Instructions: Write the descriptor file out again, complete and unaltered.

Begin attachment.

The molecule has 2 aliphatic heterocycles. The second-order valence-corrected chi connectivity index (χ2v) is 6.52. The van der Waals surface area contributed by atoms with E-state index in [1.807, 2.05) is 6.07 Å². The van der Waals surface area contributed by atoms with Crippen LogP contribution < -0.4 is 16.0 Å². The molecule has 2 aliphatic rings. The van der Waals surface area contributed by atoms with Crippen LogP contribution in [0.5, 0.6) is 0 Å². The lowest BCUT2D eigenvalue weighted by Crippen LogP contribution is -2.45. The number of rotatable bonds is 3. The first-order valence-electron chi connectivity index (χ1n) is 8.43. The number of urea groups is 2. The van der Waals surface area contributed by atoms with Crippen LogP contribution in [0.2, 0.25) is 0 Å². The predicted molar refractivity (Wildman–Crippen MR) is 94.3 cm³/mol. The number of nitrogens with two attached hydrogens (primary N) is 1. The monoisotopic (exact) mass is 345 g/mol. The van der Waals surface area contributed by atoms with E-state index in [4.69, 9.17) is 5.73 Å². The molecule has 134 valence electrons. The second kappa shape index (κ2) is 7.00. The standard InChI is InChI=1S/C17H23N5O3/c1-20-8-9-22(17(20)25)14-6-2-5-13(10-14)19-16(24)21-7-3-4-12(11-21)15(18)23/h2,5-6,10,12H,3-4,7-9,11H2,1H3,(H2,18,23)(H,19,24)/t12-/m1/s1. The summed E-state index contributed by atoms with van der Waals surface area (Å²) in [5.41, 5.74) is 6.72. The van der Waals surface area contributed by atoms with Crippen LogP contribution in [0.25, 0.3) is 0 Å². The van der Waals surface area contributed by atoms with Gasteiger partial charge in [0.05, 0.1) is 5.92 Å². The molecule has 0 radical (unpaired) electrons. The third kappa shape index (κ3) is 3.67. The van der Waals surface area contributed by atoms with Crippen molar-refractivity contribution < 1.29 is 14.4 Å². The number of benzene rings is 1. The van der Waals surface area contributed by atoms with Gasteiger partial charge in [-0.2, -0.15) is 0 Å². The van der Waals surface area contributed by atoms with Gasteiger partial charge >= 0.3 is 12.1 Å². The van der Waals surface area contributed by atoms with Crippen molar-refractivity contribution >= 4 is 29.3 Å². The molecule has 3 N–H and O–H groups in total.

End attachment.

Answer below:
The molecule has 2 aliphatic heterocycles. The second-order valence-corrected chi connectivity index (χ2v) is 6.52. The van der Waals surface area contributed by atoms with E-state index in [1.807, 2.05) is 6.07 Å². The van der Waals surface area contributed by atoms with Crippen LogP contribution < -0.4 is 16.0 Å². The molecule has 2 aliphatic rings. The van der Waals surface area contributed by atoms with Crippen LogP contribution in [0.5, 0.6) is 0 Å². The lowest BCUT2D eigenvalue weighted by Crippen LogP contribution is -2.45. The number of rotatable bonds is 3. The first-order valence-electron chi connectivity index (χ1n) is 8.43. The number of urea groups is 2. The van der Waals surface area contributed by atoms with Crippen LogP contribution in [0.2, 0.25) is 0 Å². The predicted molar refractivity (Wildman–Crippen MR) is 94.3 cm³/mol. The number of nitrogens with two attached hydrogens (primary N) is 1. The monoisotopic (exact) mass is 345 g/mol. The van der Waals surface area contributed by atoms with E-state index in [4.69, 9.17) is 5.73 Å². The molecule has 134 valence electrons. The second kappa shape index (κ2) is 7.00. The standard InChI is InChI=1S/C17H23N5O3/c1-20-8-9-22(17(20)25)14-6-2-5-13(10-14)19-16(24)21-7-3-4-12(11-21)15(18)23/h2,5-6,10,12H,3-4,7-9,11H2,1H3,(H2,18,23)(H,19,24)/t12-/m1/s1. The summed E-state index contributed by atoms with van der Waals surface area (Å²) in [5.41, 5.74) is 6.72. The van der Waals surface area contributed by atoms with Crippen LogP contribution in [0.25, 0.3) is 0 Å². The van der Waals surface area contributed by atoms with Gasteiger partial charge in [0.05, 0.1) is 5.92 Å². The molecule has 0 radical (unpaired) electrons. The third kappa shape index (κ3) is 3.67. The van der Waals surface area contributed by atoms with Crippen molar-refractivity contribution < 1.29 is 14.4 Å². The number of benzene rings is 1. The van der Waals surface area contributed by atoms with Gasteiger partial charge in [-0.2, -0.15) is 0 Å². The van der Waals surface area contributed by atoms with Gasteiger partial charge >= 0.3 is 12.1 Å². The van der Waals surface area contributed by atoms with Crippen molar-refractivity contribution >= 4 is 29.3 Å². The molecule has 3 N–H and O–H groups in total.